Investigative news organization ProPublica claims that it obtained flight records that show the Syrian air force ferried huge sums of money from Moscow to Damascus over the summer.
The records suggest that a military plane brought 240 tons of "bank notes" into Syria between July 9 and Sept. 15.
The type of notes were not described in the records.
Neither the Russian nor Syrian governments would comment on or confirm the authenticity of the flight records.
It is believed the money is being used to finance the Assad government, which is feeling the pinch of tough sanctions by Western countries during the 20-month uprising in the country.
Sanctions on Syria also prohibit other countries from minting its currency, said the Telegraph.
“Having currency that you can put into circulation is certainly something that is important in terms of running an economy and more so in an economy that is become more cash-based as things deteriorate,” said Daniel Glaser, Assistant Secretary of the US Treasury for Terrorist Financing and Financial Crimes, reported ProPublica.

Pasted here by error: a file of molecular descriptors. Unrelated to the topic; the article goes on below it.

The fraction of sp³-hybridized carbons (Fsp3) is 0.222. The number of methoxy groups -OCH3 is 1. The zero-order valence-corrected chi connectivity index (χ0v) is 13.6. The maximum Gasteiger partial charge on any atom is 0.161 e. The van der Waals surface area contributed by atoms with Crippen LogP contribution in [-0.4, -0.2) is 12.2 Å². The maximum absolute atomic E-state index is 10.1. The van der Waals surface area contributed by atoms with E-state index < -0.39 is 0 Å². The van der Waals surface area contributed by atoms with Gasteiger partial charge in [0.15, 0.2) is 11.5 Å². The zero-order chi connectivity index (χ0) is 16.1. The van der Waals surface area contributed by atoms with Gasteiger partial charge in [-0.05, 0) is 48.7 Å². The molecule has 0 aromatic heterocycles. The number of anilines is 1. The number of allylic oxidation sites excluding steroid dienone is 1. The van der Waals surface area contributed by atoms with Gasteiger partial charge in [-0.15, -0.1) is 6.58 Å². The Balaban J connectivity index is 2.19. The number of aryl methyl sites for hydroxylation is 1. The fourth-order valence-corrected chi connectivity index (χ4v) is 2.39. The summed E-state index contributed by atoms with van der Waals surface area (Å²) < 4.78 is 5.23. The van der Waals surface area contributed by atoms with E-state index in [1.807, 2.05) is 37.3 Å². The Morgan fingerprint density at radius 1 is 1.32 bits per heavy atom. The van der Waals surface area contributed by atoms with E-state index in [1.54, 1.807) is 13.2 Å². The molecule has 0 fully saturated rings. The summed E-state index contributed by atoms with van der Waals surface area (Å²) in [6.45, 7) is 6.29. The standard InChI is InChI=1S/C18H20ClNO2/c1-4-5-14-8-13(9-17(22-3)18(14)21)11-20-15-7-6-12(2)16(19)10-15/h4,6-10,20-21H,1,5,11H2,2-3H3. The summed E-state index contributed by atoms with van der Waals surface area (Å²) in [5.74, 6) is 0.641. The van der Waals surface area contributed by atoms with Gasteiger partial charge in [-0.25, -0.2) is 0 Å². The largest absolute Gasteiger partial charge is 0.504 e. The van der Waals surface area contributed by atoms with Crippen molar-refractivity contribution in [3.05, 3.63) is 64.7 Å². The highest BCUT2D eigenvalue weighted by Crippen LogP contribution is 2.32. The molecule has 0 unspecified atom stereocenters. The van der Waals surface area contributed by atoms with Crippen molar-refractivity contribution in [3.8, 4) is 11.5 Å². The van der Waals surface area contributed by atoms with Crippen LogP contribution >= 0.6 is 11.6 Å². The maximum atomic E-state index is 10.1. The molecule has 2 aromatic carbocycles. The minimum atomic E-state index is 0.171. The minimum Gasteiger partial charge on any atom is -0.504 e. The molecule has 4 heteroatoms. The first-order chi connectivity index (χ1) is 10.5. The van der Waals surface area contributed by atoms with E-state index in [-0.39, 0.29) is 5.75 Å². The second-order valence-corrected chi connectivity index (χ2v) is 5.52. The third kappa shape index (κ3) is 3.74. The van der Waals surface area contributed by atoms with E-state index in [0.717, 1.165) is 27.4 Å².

“It is certainly something the Syrian government wants to do, to pay soldiers or pay anybody anything."
Reuters reported that Russia is currently printing money for Syria. In a report last week, the news agency said that Syria had asked Russia for a two-billion-dollar loan.
Syria had also raised the risk of hyperinflation, as it is releasing vast amounts of Russian-printed money into the economy.
"The state is afraid of printing money because it will create a social time bomb," Sami Stefan, a Syrian economist, told Reuters.
"But it could be increasingly forced to do so to pay the army's salaries."
The Syrian central bank has denied that the Syrian government is printing new bills, saying that it is instead replacing old or damaged ones.